• noun The point-blank aim of a missile weapon, including the line of fire and the range or distance the missile is carried without deflection; hence, purpose; aim.
  • noun In mining, a drift or nearly horizontal excavation made in opening a mine. Levels are run to connect shafts and winzes, so as to open and make ready for stoping a certain amount of ground. In a mine regularly opened on a permanent vein, the levels are usually from 60 to 100 feet apart, but vary in position with the varying richness of the lode.
  • noun A leveling-instrument. See clinometer-level and leveling-instrument.


from The American Heritage® Dictionary of the English Language, 4th Edition

[Middle English, an instrument to check that a surface is horizontal, from Old French livel, from Vulgar Latin *lībellum, from Latin lībella, diminutive of lībra, balance.]

from Wiktionary, Creative Commons Attribution/Share-Alike License

From Middle English level, from Old French livel, liveau, later nivel, niveau, from Latin libella ("a balance, a level"), diminutive of libra ("a balance, a level"); see libra, librate.


  • Public Service Commission shall ensure provincial representation in national processes while simultaneously ensuring that there is full and direct accountability at provincial level for the implementation that takes place at that level*.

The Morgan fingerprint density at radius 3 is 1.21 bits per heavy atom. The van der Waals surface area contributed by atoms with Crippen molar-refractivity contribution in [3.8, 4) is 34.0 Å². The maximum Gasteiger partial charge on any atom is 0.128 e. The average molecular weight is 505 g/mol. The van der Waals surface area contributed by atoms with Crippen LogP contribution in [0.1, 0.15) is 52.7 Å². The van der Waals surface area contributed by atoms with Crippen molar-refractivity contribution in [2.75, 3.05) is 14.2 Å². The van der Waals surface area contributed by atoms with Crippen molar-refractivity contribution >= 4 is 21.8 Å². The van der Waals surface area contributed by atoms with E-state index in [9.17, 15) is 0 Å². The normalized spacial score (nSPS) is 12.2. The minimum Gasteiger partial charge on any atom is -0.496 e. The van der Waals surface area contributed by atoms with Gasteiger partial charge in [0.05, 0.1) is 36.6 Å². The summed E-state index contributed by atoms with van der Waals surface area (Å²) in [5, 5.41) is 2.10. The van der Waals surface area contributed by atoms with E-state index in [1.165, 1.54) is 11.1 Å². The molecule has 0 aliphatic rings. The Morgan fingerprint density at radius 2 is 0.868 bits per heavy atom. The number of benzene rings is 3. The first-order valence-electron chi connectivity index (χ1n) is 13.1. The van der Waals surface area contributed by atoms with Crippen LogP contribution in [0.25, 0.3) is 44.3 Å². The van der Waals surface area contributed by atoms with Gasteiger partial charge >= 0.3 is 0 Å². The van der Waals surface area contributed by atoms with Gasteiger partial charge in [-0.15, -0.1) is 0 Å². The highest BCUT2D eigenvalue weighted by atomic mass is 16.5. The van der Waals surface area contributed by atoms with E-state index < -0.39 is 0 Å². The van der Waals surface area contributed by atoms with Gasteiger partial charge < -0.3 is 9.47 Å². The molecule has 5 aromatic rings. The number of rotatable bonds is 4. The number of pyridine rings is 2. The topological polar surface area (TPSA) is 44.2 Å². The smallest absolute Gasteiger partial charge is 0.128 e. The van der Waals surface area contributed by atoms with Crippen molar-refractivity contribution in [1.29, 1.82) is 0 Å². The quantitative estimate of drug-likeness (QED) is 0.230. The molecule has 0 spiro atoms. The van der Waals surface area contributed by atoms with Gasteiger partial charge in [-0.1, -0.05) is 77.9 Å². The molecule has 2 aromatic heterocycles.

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  • But Germany, let us help Lamprecht to say, since he does not himself draw this conclusion, has failed to emerge upon the level of an exalted ecstasy, failed to produce the philosophical, the moral and religious fruit of its new impulses, _failed, in a word, to find its dominant on a high level_, precisely as often the promising individual fails and has expressed his truly great nature in low forms of activity.

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  • I'd like to turn the following function into a MySQL stored function, but I'm fairly new to the concept: int getCharacterLevel (int numXP) int level = 1; while (numXP > 4 + level) numXP - = 4 + level++; return level;


  • Specifically, drugs work when a certain level is present in the bloodstream; therefore, the weight of a person is important.

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  • Technical skill of a certain level is only the starting point.

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  • The potential pain level is extremely high, although hard to predict.

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  • It is true in a certain way, but not the way that makes me rich, and the SMT is one way that you can design software automatically at the word level rather than the bit level.

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  • The ability to move from the bit level to the word level is quite an improvement.

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  • It is true in a certain way, but not the way that makes me rich, and the SMT is one way that you can design software automatically at the word level rather than the bit level.

    Site Home

  • The ability to move from the bit level to the word level is quite an improvement.